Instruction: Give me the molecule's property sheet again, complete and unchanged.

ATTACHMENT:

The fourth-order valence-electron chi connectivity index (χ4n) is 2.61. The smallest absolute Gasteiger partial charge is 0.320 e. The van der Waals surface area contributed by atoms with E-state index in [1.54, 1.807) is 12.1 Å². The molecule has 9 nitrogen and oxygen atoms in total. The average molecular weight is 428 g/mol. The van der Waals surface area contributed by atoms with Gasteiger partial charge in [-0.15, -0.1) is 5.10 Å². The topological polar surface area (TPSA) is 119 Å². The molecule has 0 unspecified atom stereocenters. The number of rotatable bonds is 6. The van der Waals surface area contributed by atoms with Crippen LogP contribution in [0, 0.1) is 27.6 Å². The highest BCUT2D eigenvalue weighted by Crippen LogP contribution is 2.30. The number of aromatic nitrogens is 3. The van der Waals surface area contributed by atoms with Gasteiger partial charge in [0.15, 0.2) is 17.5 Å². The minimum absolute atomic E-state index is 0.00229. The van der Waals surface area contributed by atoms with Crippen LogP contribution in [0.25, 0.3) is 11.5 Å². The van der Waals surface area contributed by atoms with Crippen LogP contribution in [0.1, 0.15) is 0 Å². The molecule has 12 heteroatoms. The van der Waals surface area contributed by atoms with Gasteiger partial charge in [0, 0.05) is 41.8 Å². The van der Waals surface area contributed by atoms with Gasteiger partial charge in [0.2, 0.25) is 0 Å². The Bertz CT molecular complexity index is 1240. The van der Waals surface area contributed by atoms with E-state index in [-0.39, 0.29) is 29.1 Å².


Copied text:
The fourth-order valence-electron chi connectivity index (χ4n) is 2.61. The smallest absolute Gasteiger partial charge is 0.320 e. The van der Waals surface area contributed by atoms with E-state index in [1.54, 1.807) is 12.1 Å². The molecule has 9 nitrogen and oxygen atoms in total. The average molecular weight is 428 g/mol. The van der Waals surface area contributed by atoms with Gasteiger partial charge in [-0.15, -0.1) is 5.10 Å². The topological polar surface area (TPSA) is 119 Å². The molecule has 0 unspecified atom stereocenters. The number of rotatable bonds is 6. The van der Waals surface area contributed by atoms with Crippen LogP contribution in [0, 0.1) is 27.6 Å². The highest BCUT2D eigenvalue weighted by Crippen LogP contribution is 2.30. The number of aromatic nitrogens is 3. The van der Waals surface area contributed by atoms with Gasteiger partial charge in [0.15, 0.2) is 17.5 Å². The minimum absolute atomic E-state index is 0.00229. The van der Waals surface area contributed by atoms with Crippen LogP contribution in [0.25, 0.3) is 11.5 Å². The van der Waals surface area contributed by atoms with Crippen LogP contribution in [0.1, 0.15) is 0 Å². The molecule has 12 heteroatoms. The van der Waals surface area contributed by atoms with Gasteiger partial charge in [0, 0.05) is 41.8 Å². The van der Waals surface area contributed by atoms with Gasteiger partial charge in [0.2, 0.25) is 0 Å². The Bertz CT molecular complexity index is 1240. The van der Waals surface area contributed by atoms with E-state index in [-0.39, 0.29) is 29.1 Å².